The Rome Declaration: will Ireland have any discussion or will the lame duck "leader" just smile for the cameras?

Congalltee

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The Rome Declaration: will Ireland have any discussion or will the lame duck "leader" just smile for the cameras?

https://www.euractiv.com/section/global-europe/news/prominent-mep-provides-insight-into-rome-declaration/

The 60th anniversary knees up on the 25th March, 2017, will probably get slant attention here except for a photo of Enda smiling with Merkel and Hollande.

It's non-binding but it does set the tone.

What will the EU evolve to:
Economic body v social and political entity.
Common defence, single asylum procedure, shared justice system.
Allusion to banking union and full monetary union.
Member states v commmission
Loss of English speaking common law country leaves Ireland, Malta and Cyprus as very small minority.
More Europe v subsidiarity.

This should be a good swan song for Enda and Hollande. But both will still be around for the 29th April Council meeting. It does neither country any favours. It leaves the EU vulnerable to the German/Italian axis for "ever closer union" and punish the Brits for their betrayal to encourage the others.

A few questions:
1. Will EU feature in FG leadership contest?
2. Should not the leader who will follow through on negotiations, be there from the beginning?
3. Post Brexit should Ireland not take its role in EU more seriously?
4. How will Ireland's tiny number of bureaucrats cope when they can no longer just agree with the Brits?
5. Has there been any additional recruitment of those with expertise?
 


Congalltee

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6) When was the last time Ireland threatened a veto or took a principled stance against the 27?

Obviously, the Poles are the new Brits as party poopers (and even voted against Tusk).

Poland warns it may not adopt EU's Rome declaration | Reuters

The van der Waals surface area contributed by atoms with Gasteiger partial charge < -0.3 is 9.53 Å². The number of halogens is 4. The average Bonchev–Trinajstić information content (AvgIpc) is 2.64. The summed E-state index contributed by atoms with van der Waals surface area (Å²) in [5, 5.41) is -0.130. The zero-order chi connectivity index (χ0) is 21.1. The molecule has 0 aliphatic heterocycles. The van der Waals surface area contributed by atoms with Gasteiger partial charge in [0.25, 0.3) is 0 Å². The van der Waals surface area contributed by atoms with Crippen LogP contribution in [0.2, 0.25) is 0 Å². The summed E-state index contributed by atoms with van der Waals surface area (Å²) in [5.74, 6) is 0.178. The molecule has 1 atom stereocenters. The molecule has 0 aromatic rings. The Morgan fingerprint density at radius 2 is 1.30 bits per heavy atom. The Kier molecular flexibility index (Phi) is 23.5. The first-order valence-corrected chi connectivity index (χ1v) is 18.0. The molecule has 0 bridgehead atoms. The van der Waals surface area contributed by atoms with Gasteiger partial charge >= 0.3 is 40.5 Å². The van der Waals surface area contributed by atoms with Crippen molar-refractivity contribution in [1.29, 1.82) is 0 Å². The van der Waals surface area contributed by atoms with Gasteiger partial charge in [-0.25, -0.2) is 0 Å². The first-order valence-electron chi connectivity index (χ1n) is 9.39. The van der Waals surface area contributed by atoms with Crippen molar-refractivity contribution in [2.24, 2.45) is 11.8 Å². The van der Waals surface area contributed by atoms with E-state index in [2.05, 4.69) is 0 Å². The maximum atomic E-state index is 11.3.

"The unity of the European Union, defense of a tight NATO cooperation, strengthening the role of national governments and the rules of the common market which cannot divide but unite - these are the four priorities which have to be included in the declaration," Szydlo also said.
 

Clanrickard

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If it means common defence policies then good.
 

Mad as Fish

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https://www.euractiv.com/section/global-europe/news/prominent-mep-provides-insight-into-rome-declaration/

The 60th anniversary knees up on the 25th March, 2017, will probably get slant attention here except for a photo of Enda smiling with Merkel and Hollande.

It's non-binding but it does set the tone.

What will the EU evolve to:
Economic body v social and political entity.
Common defence, single asylum procedure, shared justice system.
Allusion to banking union and full monetary union.
Member states v commmission
Loss of English speaking common law country leaves Ireland, Malta and Cyprus as very small minority.
More Europe v subsidiarity.

This should be a good swan song for Enda and Hollande. But both will still be around for the 29th April Council meeting. It does neither country any favours. It leaves the EU vulnerable to the German/Italian axis for "ever closer union" and punish the Brits for their betrayal to encourage the others.

A few questions:
1. Will EU feature in FG leadership contest?
2. Should not the leader who will follow through on negotiations, be there from the beginning?
3. Post Brexit should Ireland not take its role in EU more seriously?
4. How will Ireland's tiny number of bureaucrats cope when they can no longer just agree with the Brits?
5. Has there been any additional recruitment of those with expertise?